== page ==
Pro tries to tell you through this argument that this is a unique system through which jurors can prevent the government from overstepping its bounds. My responses are as follows.

(a) The role of the jury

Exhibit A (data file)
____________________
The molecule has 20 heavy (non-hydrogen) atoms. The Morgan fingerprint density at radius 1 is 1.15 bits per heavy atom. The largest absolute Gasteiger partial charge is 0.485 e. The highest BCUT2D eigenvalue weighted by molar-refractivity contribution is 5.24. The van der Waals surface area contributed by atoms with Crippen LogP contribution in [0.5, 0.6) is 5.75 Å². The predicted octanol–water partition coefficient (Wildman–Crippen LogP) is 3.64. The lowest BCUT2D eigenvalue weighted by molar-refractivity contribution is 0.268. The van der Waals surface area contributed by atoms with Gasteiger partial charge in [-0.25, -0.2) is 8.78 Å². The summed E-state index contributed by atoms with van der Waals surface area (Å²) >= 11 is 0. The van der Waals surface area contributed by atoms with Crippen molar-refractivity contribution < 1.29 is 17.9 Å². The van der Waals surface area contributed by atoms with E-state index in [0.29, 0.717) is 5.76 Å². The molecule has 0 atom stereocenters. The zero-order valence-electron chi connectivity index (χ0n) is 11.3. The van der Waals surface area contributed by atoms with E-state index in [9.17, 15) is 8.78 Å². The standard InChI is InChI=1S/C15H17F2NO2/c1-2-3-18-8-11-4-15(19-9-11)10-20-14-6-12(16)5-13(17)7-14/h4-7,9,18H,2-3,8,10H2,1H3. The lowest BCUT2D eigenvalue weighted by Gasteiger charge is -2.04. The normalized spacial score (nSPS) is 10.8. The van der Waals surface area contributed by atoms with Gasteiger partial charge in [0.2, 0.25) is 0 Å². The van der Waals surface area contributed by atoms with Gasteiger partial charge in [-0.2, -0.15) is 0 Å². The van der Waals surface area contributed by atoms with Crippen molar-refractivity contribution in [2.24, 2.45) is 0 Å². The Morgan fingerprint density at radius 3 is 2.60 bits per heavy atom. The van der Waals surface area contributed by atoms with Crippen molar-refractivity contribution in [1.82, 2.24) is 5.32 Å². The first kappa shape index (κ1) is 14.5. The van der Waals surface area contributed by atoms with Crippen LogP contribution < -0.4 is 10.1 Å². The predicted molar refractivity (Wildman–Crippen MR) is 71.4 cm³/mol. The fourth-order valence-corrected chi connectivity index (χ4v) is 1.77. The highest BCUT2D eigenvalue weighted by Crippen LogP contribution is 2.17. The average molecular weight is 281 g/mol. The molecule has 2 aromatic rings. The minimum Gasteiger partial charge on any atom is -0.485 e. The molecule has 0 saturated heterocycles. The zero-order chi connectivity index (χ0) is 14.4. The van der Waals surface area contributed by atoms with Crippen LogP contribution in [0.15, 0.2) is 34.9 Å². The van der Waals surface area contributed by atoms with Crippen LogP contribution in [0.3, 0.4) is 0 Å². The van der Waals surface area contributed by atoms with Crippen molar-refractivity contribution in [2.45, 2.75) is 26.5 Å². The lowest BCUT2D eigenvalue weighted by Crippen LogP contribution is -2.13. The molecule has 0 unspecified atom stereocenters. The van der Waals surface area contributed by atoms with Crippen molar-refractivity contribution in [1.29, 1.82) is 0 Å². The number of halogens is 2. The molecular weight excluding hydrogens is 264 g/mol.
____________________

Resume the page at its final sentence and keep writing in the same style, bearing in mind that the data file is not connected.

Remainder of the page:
Through this argument, Pro tries to portray juries as these multifaceted organizations that do everything from discerning moral subtleties of a case to determining whether a law is oppressive or not. the problem with this is, like I've told you throughout this round, juries simply do not have enough data to decide whether a law is oppressive or not, or whether a law is democratic or not. This argument, like Pro's first argument, asserts that a jury is well-versed in whether a law will contradict or complement societal norms. I've told you throughout this round that this is untrue. I've told you that there is a reason that we leave it to legislators and lawmakers to decide on functional legal principles for society to follow. Also, I told you, in response to Pro's second argument, that the fact that a jury thinks a law is unconstitutional does not necessarily mean that law is unconstitutional. They simply do not understand the legal nuances and intricacies behind certain laws, and thus, might not always make the right decision while choosing to overturn it. The effects of this can be devastating to society. Pro's world is one with a society where legal norms are decided on societal whims, and, like I told you in response to Pro's first argument, this is a world where standards dip the lowest. On my side, I believe in letting actual lawmakers make my laws, and, if they turn out to be truly horrific, lobbying and petitioning against it. my solution is not simply to say - see, you made a mistake with legislature then, so I'm letting criminals go free for it now, which is precisely what Pro is saying. This is why, I say, let the jury do what they were meant to do, and judge cases. Don't let them make a misinformed judgement and overturn a law, and by doing so, create tangible societal consequences.